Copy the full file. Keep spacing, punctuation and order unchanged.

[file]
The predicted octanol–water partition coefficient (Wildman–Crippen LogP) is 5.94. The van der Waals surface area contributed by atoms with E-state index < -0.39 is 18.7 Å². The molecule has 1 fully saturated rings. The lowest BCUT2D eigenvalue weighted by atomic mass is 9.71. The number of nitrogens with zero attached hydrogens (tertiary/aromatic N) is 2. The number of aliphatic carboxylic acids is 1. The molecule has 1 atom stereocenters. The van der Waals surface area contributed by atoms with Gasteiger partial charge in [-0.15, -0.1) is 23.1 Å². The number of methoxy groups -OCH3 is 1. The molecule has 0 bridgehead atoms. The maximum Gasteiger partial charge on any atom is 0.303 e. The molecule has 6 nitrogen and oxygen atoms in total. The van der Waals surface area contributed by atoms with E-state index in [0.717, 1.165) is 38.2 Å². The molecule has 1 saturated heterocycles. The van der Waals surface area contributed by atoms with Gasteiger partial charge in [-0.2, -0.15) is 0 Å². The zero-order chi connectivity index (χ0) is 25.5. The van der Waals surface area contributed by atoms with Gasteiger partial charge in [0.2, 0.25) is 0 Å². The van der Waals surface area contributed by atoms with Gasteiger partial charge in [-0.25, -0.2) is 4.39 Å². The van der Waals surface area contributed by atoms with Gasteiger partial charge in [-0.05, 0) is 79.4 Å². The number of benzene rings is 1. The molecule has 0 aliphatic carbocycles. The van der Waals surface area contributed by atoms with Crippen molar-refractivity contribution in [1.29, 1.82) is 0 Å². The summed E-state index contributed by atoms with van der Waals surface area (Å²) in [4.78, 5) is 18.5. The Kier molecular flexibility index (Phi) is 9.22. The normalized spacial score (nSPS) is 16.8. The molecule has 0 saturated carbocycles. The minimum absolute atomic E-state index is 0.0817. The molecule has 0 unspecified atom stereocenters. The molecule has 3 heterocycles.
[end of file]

The predicted octanol–water partition coefficient (Wildman–Crippen LogP) is 5.94. The van der Waals surface area contributed by atoms with E-state index < -0.39 is 18.7 Å². The molecule has 1 fully saturated rings. The lowest BCUT2D eigenvalue weighted by atomic mass is 9.71. The number of nitrogens with zero attached hydrogens (tertiary/aromatic N) is 2. The number of aliphatic carboxylic acids is 1. The molecule has 1 atom stereocenters. The van der Waals surface area contributed by atoms with Gasteiger partial charge in [-0.15, -0.1) is 23.1 Å². The number of methoxy groups -OCH3 is 1. The molecule has 0 bridgehead atoms. The maximum Gasteiger partial charge on any atom is 0.303 e. The molecule has 6 nitrogen and oxygen atoms in total. The van der Waals surface area contributed by atoms with E-state index in [0.717, 1.165) is 38.2 Å². The molecule has 1 saturated heterocycles. The van der Waals surface area contributed by atoms with Gasteiger partial charge in [-0.2, -0.15) is 0 Å². The zero-order chi connectivity index (χ0) is 25.5. The van der Waals surface area contributed by atoms with Gasteiger partial charge in [0.2, 0.25) is 0 Å². The van der Waals surface area contributed by atoms with Gasteiger partial charge in [-0.25, -0.2) is 4.39 Å². The van der Waals surface area contributed by atoms with Gasteiger partial charge in [-0.05, 0) is 79.4 Å². The number of benzene rings is 1. The molecule has 0 aliphatic carbocycles. The van der Waals surface area contributed by atoms with Crippen molar-refractivity contribution in [1.29, 1.82) is 0 Å². The summed E-state index contributed by atoms with van der Waals surface area (Å²) in [4.78, 5) is 18.5. The Kier molecular flexibility index (Phi) is 9.22. The normalized spacial score (nSPS) is 16.8. The molecule has 0 saturated carbocycles. The minimum absolute atomic E-state index is 0.0817. The molecule has 0 unspecified atom stereocenters. The molecule has 3 heterocycles.